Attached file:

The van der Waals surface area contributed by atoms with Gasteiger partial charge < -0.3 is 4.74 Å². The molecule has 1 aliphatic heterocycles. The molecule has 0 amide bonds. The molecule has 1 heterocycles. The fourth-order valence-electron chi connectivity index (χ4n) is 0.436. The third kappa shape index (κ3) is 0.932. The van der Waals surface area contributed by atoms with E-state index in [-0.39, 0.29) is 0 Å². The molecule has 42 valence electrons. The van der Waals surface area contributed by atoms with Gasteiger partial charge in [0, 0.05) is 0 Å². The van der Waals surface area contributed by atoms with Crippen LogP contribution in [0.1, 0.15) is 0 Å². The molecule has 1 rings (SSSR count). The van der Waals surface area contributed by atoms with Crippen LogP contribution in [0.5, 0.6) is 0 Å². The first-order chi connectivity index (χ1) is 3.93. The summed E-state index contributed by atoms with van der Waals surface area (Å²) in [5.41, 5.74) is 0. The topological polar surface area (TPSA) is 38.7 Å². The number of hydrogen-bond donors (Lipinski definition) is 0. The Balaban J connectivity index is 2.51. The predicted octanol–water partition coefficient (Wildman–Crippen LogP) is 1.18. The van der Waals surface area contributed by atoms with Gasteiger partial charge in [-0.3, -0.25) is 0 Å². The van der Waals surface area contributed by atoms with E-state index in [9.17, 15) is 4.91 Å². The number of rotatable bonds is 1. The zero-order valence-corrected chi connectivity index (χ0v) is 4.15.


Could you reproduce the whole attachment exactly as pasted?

The van der Waals surface area contributed by atoms with Gasteiger partial charge < -0.3 is 4.74 Å². The molecule has 1 aliphatic heterocycles. The molecule has 0 amide bonds. The molecule has 1 heterocycles. The fourth-order valence-electron chi connectivity index (χ4n) is 0.436. The third kappa shape index (κ3) is 0.932. The van der Waals surface area contributed by atoms with E-state index in [-0.39, 0.29) is 0 Å². The molecule has 42 valence electrons. The van der Waals surface area contributed by atoms with Gasteiger partial charge in [0, 0.05) is 0 Å². The van der Waals surface area contributed by atoms with Crippen LogP contribution in [0.1, 0.15) is 0 Å². The molecule has 1 rings (SSSR count). The van der Waals surface area contributed by atoms with Crippen LogP contribution in [0.5, 0.6) is 0 Å². The first-order chi connectivity index (χ1) is 3.93. The summed E-state index contributed by atoms with van der Waals surface area (Å²) in [5.41, 5.74) is 0. The topological polar surface area (TPSA) is 38.7 Å². The number of hydrogen-bond donors (Lipinski definition) is 0. The Balaban J connectivity index is 2.51. The predicted octanol–water partition coefficient (Wildman–Crippen LogP) is 1.18. The van der Waals surface area contributed by atoms with Gasteiger partial charge in [-0.3, -0.25) is 0 Å². The van der Waals surface area contributed by atoms with E-state index in [9.17, 15) is 4.91 Å². The number of rotatable bonds is 1. The zero-order valence-corrected chi connectivity index (χ0v) is 4.15.